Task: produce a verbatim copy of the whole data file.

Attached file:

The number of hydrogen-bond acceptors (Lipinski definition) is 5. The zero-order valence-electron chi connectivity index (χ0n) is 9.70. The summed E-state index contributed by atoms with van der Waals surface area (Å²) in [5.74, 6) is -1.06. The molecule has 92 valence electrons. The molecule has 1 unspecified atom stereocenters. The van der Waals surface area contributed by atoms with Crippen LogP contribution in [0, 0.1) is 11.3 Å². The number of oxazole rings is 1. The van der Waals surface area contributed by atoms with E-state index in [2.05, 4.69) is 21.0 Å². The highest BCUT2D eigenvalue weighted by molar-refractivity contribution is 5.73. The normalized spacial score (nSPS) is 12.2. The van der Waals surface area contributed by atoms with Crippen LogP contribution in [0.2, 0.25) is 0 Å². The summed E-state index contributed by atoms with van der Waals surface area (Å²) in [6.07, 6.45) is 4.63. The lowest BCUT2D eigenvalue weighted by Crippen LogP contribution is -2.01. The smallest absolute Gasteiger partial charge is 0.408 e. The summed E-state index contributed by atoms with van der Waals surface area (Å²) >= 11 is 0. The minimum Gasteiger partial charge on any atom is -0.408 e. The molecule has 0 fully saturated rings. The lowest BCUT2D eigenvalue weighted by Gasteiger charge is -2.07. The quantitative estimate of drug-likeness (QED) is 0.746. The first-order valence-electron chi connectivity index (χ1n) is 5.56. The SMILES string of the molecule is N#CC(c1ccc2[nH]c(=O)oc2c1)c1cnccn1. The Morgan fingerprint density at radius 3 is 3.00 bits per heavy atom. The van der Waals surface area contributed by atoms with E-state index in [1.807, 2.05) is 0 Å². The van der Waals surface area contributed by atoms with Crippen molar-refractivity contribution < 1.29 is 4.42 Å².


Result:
The number of hydrogen-bond acceptors (Lipinski definition) is 5. The zero-order valence-electron chi connectivity index (χ0n) is 9.70. The summed E-state index contributed by atoms with van der Waals surface area (Å²) in [5.74, 6) is -1.06. The molecule has 92 valence electrons. The molecule has 1 unspecified atom stereocenters. The van der Waals surface area contributed by atoms with Crippen LogP contribution in [0, 0.1) is 11.3 Å². The number of oxazole rings is 1. The van der Waals surface area contributed by atoms with E-state index in [2.05, 4.69) is 21.0 Å². The highest BCUT2D eigenvalue weighted by molar-refractivity contribution is 5.73. The normalized spacial score (nSPS) is 12.2. The van der Waals surface area contributed by atoms with Crippen LogP contribution in [0.2, 0.25) is 0 Å². The summed E-state index contributed by atoms with van der Waals surface area (Å²) in [6.07, 6.45) is 4.63. The lowest BCUT2D eigenvalue weighted by Crippen LogP contribution is -2.01. The smallest absolute Gasteiger partial charge is 0.408 e. The summed E-state index contributed by atoms with van der Waals surface area (Å²) >= 11 is 0. The minimum Gasteiger partial charge on any atom is -0.408 e. The molecule has 0 fully saturated rings. The lowest BCUT2D eigenvalue weighted by Gasteiger charge is -2.07. The quantitative estimate of drug-likeness (QED) is 0.746. The first-order valence-electron chi connectivity index (χ1n) is 5.56. The SMILES string of the molecule is N#CC(c1ccc2[nH]c(=O)oc2c1)c1cnccn1. The Morgan fingerprint density at radius 3 is 3.00 bits per heavy atom. The van der Waals surface area contributed by atoms with E-state index in [1.807, 2.05) is 0 Å². The van der Waals surface area contributed by atoms with Crippen molar-refractivity contribution < 1.29 is 4.42 Å².